Migration and health: exploring healthy ageing of immigrants in European societies
Peer reviewed, Journal article
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Original versionJacobsen, F. F., Glasdam, S., Schopman, L. M., Sodemann, M., van den Muijsenbergh, M. E. T. C., & Ågotnes, G. (2023). Migration and health: exploring healthy ageing of immigrants in European societies. Primary Health Care Research & Development, 24:e10. 10.1017/S1463423623000014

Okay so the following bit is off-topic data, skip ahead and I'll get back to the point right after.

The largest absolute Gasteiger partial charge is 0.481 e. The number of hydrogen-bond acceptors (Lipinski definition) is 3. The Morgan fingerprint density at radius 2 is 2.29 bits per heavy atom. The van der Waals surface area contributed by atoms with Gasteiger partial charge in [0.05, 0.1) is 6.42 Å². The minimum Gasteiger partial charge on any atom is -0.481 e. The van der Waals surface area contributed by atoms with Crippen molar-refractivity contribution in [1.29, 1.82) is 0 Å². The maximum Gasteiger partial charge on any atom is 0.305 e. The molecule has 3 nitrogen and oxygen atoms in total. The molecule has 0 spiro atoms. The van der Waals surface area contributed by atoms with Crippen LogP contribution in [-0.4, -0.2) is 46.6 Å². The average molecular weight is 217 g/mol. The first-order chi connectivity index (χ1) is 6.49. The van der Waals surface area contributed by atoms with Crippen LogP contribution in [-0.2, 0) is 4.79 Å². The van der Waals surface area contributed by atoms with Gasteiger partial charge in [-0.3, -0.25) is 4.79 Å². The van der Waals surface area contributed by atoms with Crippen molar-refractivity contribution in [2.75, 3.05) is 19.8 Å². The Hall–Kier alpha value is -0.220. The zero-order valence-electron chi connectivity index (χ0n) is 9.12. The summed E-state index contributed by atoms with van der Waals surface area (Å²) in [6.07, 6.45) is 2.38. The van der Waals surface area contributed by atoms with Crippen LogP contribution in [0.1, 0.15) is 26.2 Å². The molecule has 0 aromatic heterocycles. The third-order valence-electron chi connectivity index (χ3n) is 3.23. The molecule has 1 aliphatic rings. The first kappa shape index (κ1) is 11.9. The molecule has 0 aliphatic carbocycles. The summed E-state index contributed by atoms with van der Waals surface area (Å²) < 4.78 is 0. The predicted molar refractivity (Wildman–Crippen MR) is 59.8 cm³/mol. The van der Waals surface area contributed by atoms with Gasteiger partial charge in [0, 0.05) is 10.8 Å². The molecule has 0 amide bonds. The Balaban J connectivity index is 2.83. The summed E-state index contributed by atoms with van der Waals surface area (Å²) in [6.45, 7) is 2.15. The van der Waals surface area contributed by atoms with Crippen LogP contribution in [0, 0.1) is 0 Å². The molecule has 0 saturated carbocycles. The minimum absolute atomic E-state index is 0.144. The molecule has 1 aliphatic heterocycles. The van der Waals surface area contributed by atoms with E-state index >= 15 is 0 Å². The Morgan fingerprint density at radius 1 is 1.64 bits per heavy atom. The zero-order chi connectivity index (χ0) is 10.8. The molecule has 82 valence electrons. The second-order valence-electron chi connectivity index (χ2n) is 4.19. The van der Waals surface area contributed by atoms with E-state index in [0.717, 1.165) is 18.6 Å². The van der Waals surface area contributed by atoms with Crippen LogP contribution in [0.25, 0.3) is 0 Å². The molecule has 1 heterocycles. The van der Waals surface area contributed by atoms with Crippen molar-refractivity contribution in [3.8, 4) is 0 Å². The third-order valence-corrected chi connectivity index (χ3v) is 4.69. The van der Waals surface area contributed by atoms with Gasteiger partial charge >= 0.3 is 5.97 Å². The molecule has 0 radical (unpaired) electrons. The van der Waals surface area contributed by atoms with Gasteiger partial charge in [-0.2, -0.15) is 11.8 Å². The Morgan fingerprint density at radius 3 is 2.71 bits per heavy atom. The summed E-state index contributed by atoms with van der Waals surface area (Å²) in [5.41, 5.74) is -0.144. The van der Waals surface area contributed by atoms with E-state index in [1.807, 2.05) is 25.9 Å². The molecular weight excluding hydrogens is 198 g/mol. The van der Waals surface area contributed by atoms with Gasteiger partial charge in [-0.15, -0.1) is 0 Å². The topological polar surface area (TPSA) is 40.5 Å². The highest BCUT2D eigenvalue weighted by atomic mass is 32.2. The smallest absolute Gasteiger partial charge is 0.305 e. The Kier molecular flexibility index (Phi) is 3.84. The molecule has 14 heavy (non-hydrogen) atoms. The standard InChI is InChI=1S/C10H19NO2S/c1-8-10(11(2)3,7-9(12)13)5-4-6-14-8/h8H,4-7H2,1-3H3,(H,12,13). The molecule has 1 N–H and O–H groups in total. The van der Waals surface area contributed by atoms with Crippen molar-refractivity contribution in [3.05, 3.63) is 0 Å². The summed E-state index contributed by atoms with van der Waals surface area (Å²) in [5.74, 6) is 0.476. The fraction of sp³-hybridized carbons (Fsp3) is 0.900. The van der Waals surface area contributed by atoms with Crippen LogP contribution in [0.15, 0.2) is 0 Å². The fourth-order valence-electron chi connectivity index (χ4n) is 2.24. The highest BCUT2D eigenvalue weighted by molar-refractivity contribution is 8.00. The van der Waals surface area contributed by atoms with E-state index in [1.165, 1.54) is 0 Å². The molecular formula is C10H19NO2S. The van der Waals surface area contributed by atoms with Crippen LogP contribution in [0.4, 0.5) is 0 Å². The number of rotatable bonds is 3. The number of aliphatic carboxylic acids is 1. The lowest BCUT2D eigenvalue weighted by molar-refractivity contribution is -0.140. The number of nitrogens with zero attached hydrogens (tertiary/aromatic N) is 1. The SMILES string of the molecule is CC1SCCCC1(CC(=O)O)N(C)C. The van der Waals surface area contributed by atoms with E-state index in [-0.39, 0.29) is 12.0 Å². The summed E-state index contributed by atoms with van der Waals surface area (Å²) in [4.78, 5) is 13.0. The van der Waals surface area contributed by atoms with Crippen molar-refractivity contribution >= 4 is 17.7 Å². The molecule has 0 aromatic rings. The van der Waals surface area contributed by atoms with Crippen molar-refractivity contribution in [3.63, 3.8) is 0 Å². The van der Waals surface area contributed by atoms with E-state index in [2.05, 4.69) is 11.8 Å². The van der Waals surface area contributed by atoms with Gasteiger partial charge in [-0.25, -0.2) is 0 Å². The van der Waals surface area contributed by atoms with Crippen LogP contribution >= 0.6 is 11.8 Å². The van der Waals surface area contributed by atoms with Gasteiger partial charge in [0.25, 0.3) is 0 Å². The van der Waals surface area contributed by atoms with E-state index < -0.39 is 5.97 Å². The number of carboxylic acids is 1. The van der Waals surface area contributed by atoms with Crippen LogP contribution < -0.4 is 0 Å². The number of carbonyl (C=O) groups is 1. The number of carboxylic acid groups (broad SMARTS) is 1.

Aim: The aim is to identify important factors for immigrants’ health and well-being and for their use (or non-use) of primary health care (PHC) and other non-specialised services, and for possible ways that PHC can support healthy ageing of immigrants. Background: Older persons are an increasing share of the immigrant population in the global north, frequently in contact with various forms of health services, (PHC services most of all. Consequently, PHC services are in a particularly unique position to support healthy ageing of immigrants. Methods: The position paper builds on five international, multi-professional and cross-disciplinary small group discussions as well as an international workshop early summer. During the discussions and the workshop, topics were arrived at as to factors related to the health situation of older immigrants, their needs, and health-seeking behaviour, and to how PHC professionals could support healthy ageing in immigrants. Those main topics in turn guided search for relevant research literature and informed the selection of the main research questions of this paper. Findings: Several factors, in addition to culture and cultural differences, are important to for PHC professionals and decision-makers to take into consideration in encounters with older immigrants. The socio-economic position of the older immigrant and close relatives, inter-generational relationships within the immigrant communities, country-specific factors in the host country like health care expenditure, and communication skills in health professionals are all examples of factors playing an important role regarding the health and health-seeking behaviour of older immigrants.